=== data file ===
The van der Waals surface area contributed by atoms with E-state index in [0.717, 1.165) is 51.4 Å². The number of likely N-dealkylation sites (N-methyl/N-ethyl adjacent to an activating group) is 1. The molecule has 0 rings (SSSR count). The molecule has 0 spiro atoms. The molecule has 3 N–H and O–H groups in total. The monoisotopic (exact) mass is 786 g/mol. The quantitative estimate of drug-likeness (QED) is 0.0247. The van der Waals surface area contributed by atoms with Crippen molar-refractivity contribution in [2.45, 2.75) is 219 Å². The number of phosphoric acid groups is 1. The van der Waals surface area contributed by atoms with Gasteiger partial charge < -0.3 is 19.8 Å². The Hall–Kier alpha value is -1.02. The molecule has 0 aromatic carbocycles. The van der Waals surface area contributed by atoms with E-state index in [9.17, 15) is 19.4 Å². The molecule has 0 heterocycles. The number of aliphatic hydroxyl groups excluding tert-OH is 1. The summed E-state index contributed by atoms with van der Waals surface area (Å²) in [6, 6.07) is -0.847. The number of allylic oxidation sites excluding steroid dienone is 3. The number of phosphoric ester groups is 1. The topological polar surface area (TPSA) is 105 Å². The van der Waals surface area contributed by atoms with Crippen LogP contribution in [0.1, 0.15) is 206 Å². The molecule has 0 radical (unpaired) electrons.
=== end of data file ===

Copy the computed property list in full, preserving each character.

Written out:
The van der Waals surface area contributed by atoms with E-state index in [0.717, 1.165) is 51.4 Å². The number of likely N-dealkylation sites (N-methyl/N-ethyl adjacent to an activating group) is 1. The molecule has 0 rings (SSSR count). The molecule has 0 spiro atoms. The molecule has 3 N–H and O–H groups in total. The monoisotopic (exact) mass is 786 g/mol. The quantitative estimate of drug-likeness (QED) is 0.0247. The van der Waals surface area contributed by atoms with Crippen molar-refractivity contribution in [2.45, 2.75) is 219 Å². The number of phosphoric acid groups is 1. The van der Waals surface area contributed by atoms with Gasteiger partial charge < -0.3 is 19.8 Å². The Hall–Kier alpha value is -1.02. The molecule has 0 aromatic carbocycles. The van der Waals surface area contributed by atoms with E-state index in [9.17, 15) is 19.4 Å². The molecule has 0 heterocycles. The number of aliphatic hydroxyl groups excluding tert-OH is 1. The summed E-state index contributed by atoms with van der Waals surface area (Å²) in [6, 6.07) is -0.847. The number of allylic oxidation sites excluding steroid dienone is 3. The number of phosphoric ester groups is 1. The topological polar surface area (TPSA) is 105 Å². The van der Waals surface area contributed by atoms with Crippen LogP contribution in [0.1, 0.15) is 206 Å². The molecule has 0 radical (unpaired) electrons.